Near the southern tip of Texas, you can settle in La Villa in the arable Rio Grande Valley. You can contact the city to see if they are currently offering free land. The city periodically pauses the program until it can expand the infrastructure to support more homes. You’re within driving distance of Houston, Austin, San Antonio, Corpus Christi (beach trip!), and Laredo.

Free Land Scams

Free land is rare, and you may come across several scams as you look for affordable housing. Here are some things to look out for to avoid becoming a victim of fraud.

No Federal Homestead Programs

While you may come across grants from federal agencies that can help establish a farm or conserve your land, the federal government no longer offers free land grants. It’s the same thing for states which may direct you to participate in city and state-level grant programs.

Must Speak With City Leadership

Small towns administer most programs. As a result, you likely won’t be talking with an agency to start the application process. It’s good to get the phone number and email information from the official government website.

Requires Building a Home

Nearly every program offers undeveloped lots that require building a new home. Turnkey programs that only require you to buy a home that needs minimal repairs, or is a trailer home, will be a scam.

Summary

If you’re location-independent – perhaps because you work remotely – and have the funds to build a new home, you can be the perfect candidate to live on free land. While you sacrifice the amenities of a bustling metropolis, a mid-size city can be nearby when you need to escape the rural setting for a day. However, you can enjoy a family-friendly and peaceful environment 24/7 while saving money.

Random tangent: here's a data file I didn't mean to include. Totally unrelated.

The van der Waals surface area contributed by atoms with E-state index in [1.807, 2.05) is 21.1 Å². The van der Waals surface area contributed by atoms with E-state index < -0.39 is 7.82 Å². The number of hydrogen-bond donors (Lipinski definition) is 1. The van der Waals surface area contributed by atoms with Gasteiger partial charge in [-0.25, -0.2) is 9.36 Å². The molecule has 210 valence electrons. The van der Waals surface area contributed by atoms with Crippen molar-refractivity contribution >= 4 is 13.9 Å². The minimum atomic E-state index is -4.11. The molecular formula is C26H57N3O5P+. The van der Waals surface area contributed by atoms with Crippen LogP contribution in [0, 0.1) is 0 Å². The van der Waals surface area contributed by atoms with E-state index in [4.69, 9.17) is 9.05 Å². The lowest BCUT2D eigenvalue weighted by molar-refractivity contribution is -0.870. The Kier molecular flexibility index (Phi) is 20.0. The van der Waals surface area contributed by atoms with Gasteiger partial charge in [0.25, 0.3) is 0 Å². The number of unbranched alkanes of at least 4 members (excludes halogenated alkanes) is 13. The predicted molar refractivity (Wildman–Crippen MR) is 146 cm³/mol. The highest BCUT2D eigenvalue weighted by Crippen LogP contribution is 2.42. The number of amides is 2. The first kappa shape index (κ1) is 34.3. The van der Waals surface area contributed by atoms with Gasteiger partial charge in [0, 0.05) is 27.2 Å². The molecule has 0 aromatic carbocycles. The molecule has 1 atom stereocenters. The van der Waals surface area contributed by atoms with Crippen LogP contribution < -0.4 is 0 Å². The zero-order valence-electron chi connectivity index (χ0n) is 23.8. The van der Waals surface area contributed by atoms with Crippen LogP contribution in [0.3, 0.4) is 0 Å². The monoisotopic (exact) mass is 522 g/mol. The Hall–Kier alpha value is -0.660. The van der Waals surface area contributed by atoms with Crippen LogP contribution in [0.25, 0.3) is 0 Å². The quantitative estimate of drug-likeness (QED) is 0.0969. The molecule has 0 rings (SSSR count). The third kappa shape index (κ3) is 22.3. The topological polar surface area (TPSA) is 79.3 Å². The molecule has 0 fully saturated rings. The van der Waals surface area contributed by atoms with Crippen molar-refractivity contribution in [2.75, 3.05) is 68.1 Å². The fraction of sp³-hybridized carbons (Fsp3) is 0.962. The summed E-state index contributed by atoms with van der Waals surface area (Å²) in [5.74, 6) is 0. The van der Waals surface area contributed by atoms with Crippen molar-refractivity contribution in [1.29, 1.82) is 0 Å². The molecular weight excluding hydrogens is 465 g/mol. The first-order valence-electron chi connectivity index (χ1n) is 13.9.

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About Josh Patoka

After graduating in $50k with student loans in May 2008 from Virginia Military Institute with a B.A. International Studies and Political Science with a minor in Spanish (he studied abroad in Sevilla, Spain for 3 months), Josh decided to sell his soul for seven years by working in the transportation industry to get out of debt ASAP and focus on doing something else with a better work-life balance.

He is a father of three and has been writing about (almost) everything personal finance since 2015. You can also find him at his own blog Money Buffalo where he shares his personal experience of becoming debt-free (twice) and taking a 50%+ pay cut when he changed careers.

Today, Josh relishes the flexibility of being self-employed and debt-free and encourages others to pursue their dreams. Josh enjoys spending his free time reading books and spending time with his wife and three children.

Opinions expressed here are the author's alone, not those of any bank or financial institution. This content has not been reviewed, approved or otherwise endorsed by any of these entities.

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  1. B.K. Gant-Ussery says

    Is that the only place in texas? Wanted more panhandle than that.lubbock area

    • Jim Wang says

      We tried to find examples so that people who are interested can do more research, it’s not meant to be an exhaustive list.